This Pride Month, employers are continuing to learn about and support the LGBTQ community in an effort to fully embrace the power of diversity, equity, and inclusion (DE&I).
The topic of diversity, equity, and inclusion has been top of mind for many over the past year after the world encountered a pandemic and the U.S. experienced a shift in conversation towards social and racial justice. Workforce mobility, and the professionals who support the mobility of diverse groups of people all around the world, are primed to lead on DE&I efforts. This includes supporting the LGBTQ community and the vital employees who are a part of it, enriching the diversity of the world of work every day.
This month is Pride Month, a time to learn about and celebrate the lesbian, gay, bisexual, transgender, and queer (LGBTQ) community while honoring the history of those who have fought for this community to live freely and without discrimination. Ignited by the Stonewall Uprising in 1969, the LGBTQ community has worked tirelessly around the world to achieve equality in marriage, life, and work.
Challenges for LGBTQ employees
As recently as 2020, certain states allowed workplaces to fire employees for their sexual orientation or gender identity; this was recently struck down in a Supreme Court ruling, providing the LGBTQ community one if its biggest victories since marriage equality in 2015. But the fact that it happened in 2020 represents that for many social justice movements, there is still more work to be done. Consider that even after the 2020 ruling on workplace discrimination, there remain gaps in such employee benefits for LGBTQ employees as healthcare offerings, parental leave, and more.
Additionally, many LGBTQ employees may not feel fully comfortable being themselves at work for fear of discrimination. According to a June LinkedIn report, 31% percent of LGBTQ people have faced discrimination or microaggressions at work, with an even higher rate (39%) for professionals aged 18 to 34. Additionally, 32% reported that their companies do not have LGBTQ resources, while 30% reported that their workplace lacks belonging. When considering that 24% of surveyed LGBTQ professionals are not out at work, these numbers could potentially be higher.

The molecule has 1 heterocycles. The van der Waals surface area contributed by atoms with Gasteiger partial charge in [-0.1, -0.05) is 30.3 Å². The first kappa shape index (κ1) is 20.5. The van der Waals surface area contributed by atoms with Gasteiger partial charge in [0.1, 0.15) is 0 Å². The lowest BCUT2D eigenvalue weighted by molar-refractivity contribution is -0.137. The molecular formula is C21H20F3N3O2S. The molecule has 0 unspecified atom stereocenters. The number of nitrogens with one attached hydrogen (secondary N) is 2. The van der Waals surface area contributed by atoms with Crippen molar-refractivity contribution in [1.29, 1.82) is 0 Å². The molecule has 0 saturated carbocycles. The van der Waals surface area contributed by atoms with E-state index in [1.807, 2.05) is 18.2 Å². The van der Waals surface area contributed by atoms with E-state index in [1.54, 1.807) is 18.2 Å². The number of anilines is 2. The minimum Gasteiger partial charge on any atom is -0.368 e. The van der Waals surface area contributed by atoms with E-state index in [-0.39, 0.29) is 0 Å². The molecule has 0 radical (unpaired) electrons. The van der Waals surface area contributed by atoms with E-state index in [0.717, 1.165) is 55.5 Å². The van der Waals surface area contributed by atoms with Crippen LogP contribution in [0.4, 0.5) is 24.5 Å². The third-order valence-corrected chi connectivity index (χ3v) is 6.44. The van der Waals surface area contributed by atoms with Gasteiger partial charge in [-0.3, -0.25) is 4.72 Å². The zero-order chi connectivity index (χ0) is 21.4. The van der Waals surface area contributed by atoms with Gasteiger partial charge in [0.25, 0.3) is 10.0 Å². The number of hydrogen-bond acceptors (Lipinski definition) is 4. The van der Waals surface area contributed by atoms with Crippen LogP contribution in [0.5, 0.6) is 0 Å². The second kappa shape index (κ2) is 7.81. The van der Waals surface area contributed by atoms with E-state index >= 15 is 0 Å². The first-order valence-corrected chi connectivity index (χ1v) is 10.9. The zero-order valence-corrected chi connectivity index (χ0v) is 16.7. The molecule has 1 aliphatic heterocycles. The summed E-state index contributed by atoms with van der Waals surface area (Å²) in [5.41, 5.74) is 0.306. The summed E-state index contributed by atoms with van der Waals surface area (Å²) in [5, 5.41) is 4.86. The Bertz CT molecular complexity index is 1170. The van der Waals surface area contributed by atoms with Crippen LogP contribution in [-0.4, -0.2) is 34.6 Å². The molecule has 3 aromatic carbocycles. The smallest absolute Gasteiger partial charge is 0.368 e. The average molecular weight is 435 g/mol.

When it comes to mobility, supporting LGBTQ employees has traditionally meant having a full understanding of the laws and cultures in which an LGBTQ assignee was being placed. Rates of LGBTQ tolerance or acceptance will vary, and even as remote work becomes the norm, it remains imperative to support the safety and wellbeing of LGBTQ employees no matter where they go.
Making strides toward LGBTQ acceptance and inclusion at work
At the same time, many employers are recognizing that when employees don’t feel safe enough to bring their whole, authentic selves to work, both employees and the business suffer as a result. In the April edition of Mobility magazine, the feature “Inclusivity Inc.” by Robyn Passante explores how companies have made strides in understanding, and acting upon, true inclusivity for LGBTQ employees. Hiring, unconscious bias, and even mentoring diverse talent are all arenas where employers have stepped up to support LGBTQ employees.
“While much must still be done in the areas of LGBTQ+ discrimination protections and inclusivity issues in the workplace,” writes Passante, “more organizations are realizing that fully embracing diversity, equity, and inclusion translates to a happier workforce – and a better bottom line.” This Pride Month, companies can continue building truly inclusive policies while celebrating the rich diversity of the workforce, including the LGBTQ community, and the progress made along the way together.
Continue the Conversation in the Community
Continue the conversation about diversity, equity, and inclusion over in our community, and while you're there, participate in a poll on LGBTQ+ employee inclusion hosted by the IDEA (Inclusion, Diversity & Equity in Action) taskforce. We want to hear from you!